7. * If your book is highly illustrated and depends on the inclusion of illustrations, then you need to include those illustrations in the proposal. That may mean creating them yourself, which takes time and skill, or figuring out how to get those images. It’s ok to leave out illustrations that would be nice but are not essential at this point.

  8. About the author: I like to include a short paragraph about the author at the end of a proposal, much like you see in the back of a book. It’s ok if some of that info is repeated from the Author Platform section. You can include your picture, if you like, but it’s not necessary.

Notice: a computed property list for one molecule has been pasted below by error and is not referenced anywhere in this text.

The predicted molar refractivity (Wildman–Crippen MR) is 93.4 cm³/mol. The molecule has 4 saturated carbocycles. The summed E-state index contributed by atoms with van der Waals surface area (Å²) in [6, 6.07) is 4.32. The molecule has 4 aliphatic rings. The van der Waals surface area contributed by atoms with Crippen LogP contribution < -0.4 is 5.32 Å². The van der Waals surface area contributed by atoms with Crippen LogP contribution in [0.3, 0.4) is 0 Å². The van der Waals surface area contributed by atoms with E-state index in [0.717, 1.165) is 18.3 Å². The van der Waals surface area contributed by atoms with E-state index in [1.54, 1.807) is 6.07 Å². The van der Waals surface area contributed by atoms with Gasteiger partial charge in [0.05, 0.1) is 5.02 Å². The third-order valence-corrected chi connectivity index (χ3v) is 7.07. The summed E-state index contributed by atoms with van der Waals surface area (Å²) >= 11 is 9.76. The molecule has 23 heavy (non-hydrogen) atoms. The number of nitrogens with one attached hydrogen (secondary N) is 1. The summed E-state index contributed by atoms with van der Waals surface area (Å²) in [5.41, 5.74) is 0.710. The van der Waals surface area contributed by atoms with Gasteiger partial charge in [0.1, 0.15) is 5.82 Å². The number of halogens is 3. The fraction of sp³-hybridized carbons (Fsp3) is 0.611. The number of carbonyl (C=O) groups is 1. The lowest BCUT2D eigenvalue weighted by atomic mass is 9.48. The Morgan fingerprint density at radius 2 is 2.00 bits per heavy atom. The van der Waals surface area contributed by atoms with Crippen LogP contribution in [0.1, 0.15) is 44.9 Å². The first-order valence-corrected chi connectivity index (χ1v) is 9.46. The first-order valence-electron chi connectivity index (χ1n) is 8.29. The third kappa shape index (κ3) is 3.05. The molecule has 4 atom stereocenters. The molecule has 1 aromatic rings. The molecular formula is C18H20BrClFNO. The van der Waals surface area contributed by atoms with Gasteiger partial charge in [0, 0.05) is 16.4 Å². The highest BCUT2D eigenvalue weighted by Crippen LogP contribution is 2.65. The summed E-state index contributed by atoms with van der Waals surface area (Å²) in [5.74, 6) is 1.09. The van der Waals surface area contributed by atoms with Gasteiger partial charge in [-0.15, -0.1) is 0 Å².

That’s about it! Some things are going to be more relevant to your topic than others, but this is basic information I need when I’m looking to sign up a non-fiction book. In the end, it should be a Word doc or PDF, in a reasonable font and type size (can’t go wrong with TNR, 12 pt). If your book is highly illustrated, then you’ll want to put more thought into the design of your proposal. You want to give the reader a feel for the finished product and also show the required design elements. You don’t have to make it look like a book, however, in landscape orientation, two page spreads. Most editors and agents will be reading this on various screens, or printed out on standard paper, so think about your end user here and don’t make it too complicated. If the file size of your proposal is too big to email because of images, a service like Dropbox is a good workaround. If you’re really fancy, you can host it on your own website, behind a password or not. If you need that option, you probably know how to make it work.